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Westerners who have heard of moringa oleifera might think it is a relative newcomer to the canon of superfoods. But for a lot of the world, particularly Asia, Africa, South America and the Caribbean, the leafy green vegetable has been an important dietary staple for centuries. Originally, it was believed to have been discovered at the base of the Himalayas, but researchers have found it as far back as ancient Egypt, where it was used in skin ointments.
So, what is moringa and why is it called a “miracle tree?” Colloquially referred to as the drumstick tree or horseradish tree in India, moringa is a nutrient-dense powerhouse that boasts antioxidant, anti-inflammatory, anti-aging, hypoglycemic, neuroprotective and antimicrobial properties.
It possesses high doses of vitamins C, B and A, and is particularly rich in calcium, protein, iron, omega-3 fatty acids and selenium. It has 25 times more iron than spinach, 17 times more calcium than milk, 15 times more potassium than bananas, 10 times more vitamin A than carrots, nine times more protein than yogurt and seven times more vitamin C than oranges.
Though it’s a called a tree, it’s technically a vegetable, as the bark, leaves, seed pods and even roots are all edible. It can come in dried form as a powder for herbal teas and capsule supplements, and can be added to everything from smoothies and oatmeal to pesto sauce and soups.
In raw form, it can replace kale, spinach, collards or arugula in many dishes, while the seed pods are pretty close to the pea family in terms of flavor.
Remarkably, moringa is even being used to mitigate climate change as it grows relatively easily, requires little water, helps prevent desertification in Africa, and sequesters CO2 in soil. It’s also being investigated as an alternative fuel source and water purifier.
If that’s still not enough reason for all the buzz behind moringa, it’s even being researched as a phytomedicine — a herbal medicine with therapeutic and healing properties — for everything from cancer to Alzheimer’s.
The astounding benefits of moringa almost seem too good to be true, but do a quick search of all its applications and current pharmacological studies and you’ll quickly discover what the excitement is all about.
While there are plenty of superfoods from quinoa to kale, nothing comes close to moringa’s astonishingly rich benefits as a food, a sustainable crop, and a potential phytomedicine.
Moringa is fairly common in powder form, but the seed pods and leaves can be tougher to find locally. Call ahead to Asian Life Market, Saigon Market or Shelton Herb Farm.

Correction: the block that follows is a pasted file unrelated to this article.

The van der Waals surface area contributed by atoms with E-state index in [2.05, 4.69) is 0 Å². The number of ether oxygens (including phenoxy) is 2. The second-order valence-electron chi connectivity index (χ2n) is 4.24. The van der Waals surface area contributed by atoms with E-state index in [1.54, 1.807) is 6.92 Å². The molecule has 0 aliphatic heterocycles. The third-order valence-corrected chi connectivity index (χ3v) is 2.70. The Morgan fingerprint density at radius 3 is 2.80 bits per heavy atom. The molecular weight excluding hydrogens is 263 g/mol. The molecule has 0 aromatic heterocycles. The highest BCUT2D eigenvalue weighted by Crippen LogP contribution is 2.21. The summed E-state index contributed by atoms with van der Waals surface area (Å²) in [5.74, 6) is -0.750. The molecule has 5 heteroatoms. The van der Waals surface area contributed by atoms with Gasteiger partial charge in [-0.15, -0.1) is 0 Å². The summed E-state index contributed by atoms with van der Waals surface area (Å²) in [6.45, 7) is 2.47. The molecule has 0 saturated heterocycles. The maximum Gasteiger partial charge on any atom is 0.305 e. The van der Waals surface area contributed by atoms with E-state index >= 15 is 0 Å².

Ingredients:
Mint Filling:
Preparation:
For the base, blend the almonds in a food processor into a coarse flour. Add salt, cacao powder and dates and blend until the mixture sticks together. Line an 8-by-8 baking pan with parchment paper and press mixture evenly into it. Freeze while preparing remaining ingredients.
In blender, add the cashews, mint leaves, honey or syrup, moringa and almond milk and blend until smooth. Add the melted coconut oil and peppermint extract and lightly blend again. Pour the mint filling over the base and smooth out with a spatula. In a medium-sized bowl, whisk the chocolate ingredients then pour over the mint filling evenly. Garnish with cacao nibs and return to the freezer for 2 hours to set. Cut pan into squares and serve immediately.
Ingredients:
Preparation:
Preheat oven to 350. Chiffonade moringa leaves into 2-inch strips. Sauté diced onions in olive oil and cool. Crack eggs into medium bowl and whisk. Gently fold  all ingredients together. Form into 2-inch sized balls and place on baking sheet. Chill for 1 hour. Bake for  25 minutes.
Ingredients: 
Preparation:
Wash the moringa pods and trim the ends. Cut into 2-inch pieces. Heat oil, add the curry leaves, cinnamon sticks, cloves, cardamom, garlic and onions and pan sear until onions are golden brown. Add the moringa and red chili powder and stir. Add 4 tablespoons of water and cover with lid for approximately 4 minutes, or until tender. Grate coconut and fennel seeds, adding a small quantity of water to make masala and add to the drumsticks. Season with salt. Simmer until the sauce thickens. Serve with basmati rice.








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